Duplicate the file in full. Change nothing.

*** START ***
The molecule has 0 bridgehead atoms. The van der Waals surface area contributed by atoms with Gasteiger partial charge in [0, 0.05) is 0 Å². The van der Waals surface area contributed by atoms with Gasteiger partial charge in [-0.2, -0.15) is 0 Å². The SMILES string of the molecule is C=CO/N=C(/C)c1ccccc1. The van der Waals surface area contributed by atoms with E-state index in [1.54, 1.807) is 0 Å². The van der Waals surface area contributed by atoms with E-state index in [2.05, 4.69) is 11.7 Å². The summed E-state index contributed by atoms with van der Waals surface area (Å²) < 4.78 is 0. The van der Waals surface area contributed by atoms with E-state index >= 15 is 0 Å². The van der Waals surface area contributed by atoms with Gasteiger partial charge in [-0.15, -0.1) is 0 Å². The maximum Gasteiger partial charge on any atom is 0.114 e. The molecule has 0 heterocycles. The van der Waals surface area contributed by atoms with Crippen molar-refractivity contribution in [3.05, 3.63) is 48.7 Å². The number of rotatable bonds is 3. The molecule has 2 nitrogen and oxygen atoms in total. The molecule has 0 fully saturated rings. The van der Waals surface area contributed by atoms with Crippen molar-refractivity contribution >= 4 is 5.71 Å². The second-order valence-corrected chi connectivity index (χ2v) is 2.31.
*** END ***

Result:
The molecule has 0 bridgehead atoms. The van der Waals surface area contributed by atoms with Gasteiger partial charge in [0, 0.05) is 0 Å². The van der Waals surface area contributed by atoms with Gasteiger partial charge in [-0.2, -0.15) is 0 Å². The SMILES string of the molecule is C=CO/N=C(/C)c1ccccc1. The van der Waals surface area contributed by atoms with E-state index in [1.54, 1.807) is 0 Å². The van der Waals surface area contributed by atoms with E-state index in [2.05, 4.69) is 11.7 Å². The summed E-state index contributed by atoms with van der Waals surface area (Å²) < 4.78 is 0. The van der Waals surface area contributed by atoms with E-state index >= 15 is 0 Å². The van der Waals surface area contributed by atoms with Gasteiger partial charge in [-0.15, -0.1) is 0 Å². The maximum Gasteiger partial charge on any atom is 0.114 e. The molecule has 0 heterocycles. The van der Waals surface area contributed by atoms with Crippen molar-refractivity contribution in [3.05, 3.63) is 48.7 Å². The number of rotatable bonds is 3. The molecule has 2 nitrogen and oxygen atoms in total. The molecule has 0 fully saturated rings. The van der Waals surface area contributed by atoms with Crippen molar-refractivity contribution >= 4 is 5.71 Å². The second-order valence-corrected chi connectivity index (χ2v) is 2.31.